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Watch: 'I bow down before no one,' says Jonathan Ferris

Sacked FIAU official warns government 'you can run, but you can't hide'

The government can do its utmost to delay justice but it can never run away from the corruption claims it faces, according to former investigator Jonathan Ferris.

"Tardare si, scappare no" (you can run, but you can't hide)," Mr Ferris said when asked if he fears delaying tactics to derail his claims.

Speaking on Times Talk, a combative Mr Ferris said he is prepared to seek remedy overseas.

Mr Ferris claims he has information about corruption, abuse of power and money laundering over the last few years reaching the higher echelons of government. 

The former police inspector was sidelined at the government's anti-money-laundering agency (the FIAU) just days after a Russian whistleblower claimed the Panama company Egrant was owned by the Prime Minister's wife.

The claim, reported by Daphne Caruana Galizia on her blog, has been vehemently denied by Joseph and Michelle Muscat and is the subject of a magisterial inquiry.

He says he is "not surprised at all" that his claim for whistleblower protection was turned down.

"Who on earth would give you the opportunity to fire at him?", he said, adding that the government believes he is "too dangerous". 

"The government told me to present the proof. Now I have the proof... There are crimes of commission, and crimes of omission. We will get the answers in time," he said.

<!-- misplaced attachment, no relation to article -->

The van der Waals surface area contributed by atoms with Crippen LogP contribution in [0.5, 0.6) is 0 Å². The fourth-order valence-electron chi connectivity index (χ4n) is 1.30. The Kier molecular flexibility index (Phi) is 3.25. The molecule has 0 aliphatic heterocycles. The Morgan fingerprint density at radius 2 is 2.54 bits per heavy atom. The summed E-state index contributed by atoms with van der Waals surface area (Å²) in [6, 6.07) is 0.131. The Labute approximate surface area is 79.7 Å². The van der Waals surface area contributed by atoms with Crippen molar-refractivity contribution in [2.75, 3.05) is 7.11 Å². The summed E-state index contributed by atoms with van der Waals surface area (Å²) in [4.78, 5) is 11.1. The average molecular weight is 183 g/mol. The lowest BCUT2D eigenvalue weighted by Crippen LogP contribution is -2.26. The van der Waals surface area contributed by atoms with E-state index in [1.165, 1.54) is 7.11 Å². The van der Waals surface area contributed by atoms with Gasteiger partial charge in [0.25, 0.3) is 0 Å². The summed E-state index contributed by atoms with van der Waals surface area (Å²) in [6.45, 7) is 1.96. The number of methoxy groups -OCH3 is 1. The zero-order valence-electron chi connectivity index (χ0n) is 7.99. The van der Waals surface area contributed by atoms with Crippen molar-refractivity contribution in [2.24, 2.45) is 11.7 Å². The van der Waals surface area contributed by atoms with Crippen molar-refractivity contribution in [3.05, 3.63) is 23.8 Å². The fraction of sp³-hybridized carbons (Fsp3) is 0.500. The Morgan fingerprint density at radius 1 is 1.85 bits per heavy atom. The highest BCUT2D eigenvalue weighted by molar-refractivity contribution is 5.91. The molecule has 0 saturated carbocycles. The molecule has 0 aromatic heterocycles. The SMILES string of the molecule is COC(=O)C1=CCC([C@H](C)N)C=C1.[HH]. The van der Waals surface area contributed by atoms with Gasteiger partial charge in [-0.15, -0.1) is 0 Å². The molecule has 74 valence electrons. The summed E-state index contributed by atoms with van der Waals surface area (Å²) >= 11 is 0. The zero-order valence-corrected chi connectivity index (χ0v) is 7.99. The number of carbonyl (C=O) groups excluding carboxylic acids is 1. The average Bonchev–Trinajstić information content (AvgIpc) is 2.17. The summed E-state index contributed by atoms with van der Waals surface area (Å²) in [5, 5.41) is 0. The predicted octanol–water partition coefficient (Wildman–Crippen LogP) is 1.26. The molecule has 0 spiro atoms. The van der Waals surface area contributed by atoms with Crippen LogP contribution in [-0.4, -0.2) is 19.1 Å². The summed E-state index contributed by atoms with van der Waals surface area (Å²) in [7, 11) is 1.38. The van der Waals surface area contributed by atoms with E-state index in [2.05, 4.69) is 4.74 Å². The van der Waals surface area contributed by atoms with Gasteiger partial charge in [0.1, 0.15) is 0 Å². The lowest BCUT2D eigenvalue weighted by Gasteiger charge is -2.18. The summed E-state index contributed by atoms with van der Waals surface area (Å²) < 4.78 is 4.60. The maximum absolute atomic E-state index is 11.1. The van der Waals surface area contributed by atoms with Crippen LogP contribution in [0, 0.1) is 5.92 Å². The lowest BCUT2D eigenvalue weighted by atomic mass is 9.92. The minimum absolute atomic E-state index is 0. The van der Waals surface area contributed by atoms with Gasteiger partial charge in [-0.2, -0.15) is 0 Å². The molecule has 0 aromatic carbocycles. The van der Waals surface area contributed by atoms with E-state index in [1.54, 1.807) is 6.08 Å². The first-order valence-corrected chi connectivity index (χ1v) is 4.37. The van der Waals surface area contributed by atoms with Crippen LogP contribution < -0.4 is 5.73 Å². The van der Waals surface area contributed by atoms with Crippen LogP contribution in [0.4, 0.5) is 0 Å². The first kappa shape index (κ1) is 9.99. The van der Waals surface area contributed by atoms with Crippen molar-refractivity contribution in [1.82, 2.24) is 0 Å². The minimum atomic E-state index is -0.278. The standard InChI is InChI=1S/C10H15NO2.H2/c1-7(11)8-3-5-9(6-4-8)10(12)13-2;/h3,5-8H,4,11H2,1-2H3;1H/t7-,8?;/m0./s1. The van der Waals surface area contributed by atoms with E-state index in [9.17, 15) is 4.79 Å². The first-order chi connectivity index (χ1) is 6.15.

Asked what he would have done had he been still investigating the Egrant case, Mr Ferris said he would have summoned all political parties to declare their sponsorships and investigated them against tax returns and bank accounts. 

Was he linking Egrant to one of the political parties?

"Possibly," he replied cryptically.

He asked why following his dismissal, Pilatus Bank was given a clean bill of health by the deputy director of the FIAU, saying he knew too well what went on at the Ta' Xbiex-based bank.

"Why was the bank given a second opportunity when accountants, lawyers, auditors are not given a second opportunity prior being sanctioned."

Mr Ferris laughed off suggestions made by former minister Edward Zammit Lewis who claimed the Pilatus chairman had only been carrying clothes when he was filmed holding bags at night when the Egrant story broke.

"I don't know what was inside the bag. However, definitely it was not carrying clothes," he said.

The chairman of Pilatus Bank was arrested in the US last week.

Despite saying he still feared for his safety, Mr Ferris said he no longer carries a gun for his own protection.

"I was brought up to only fear God... I'm optimistic because I bow down in front of no-one and I fear no-one."

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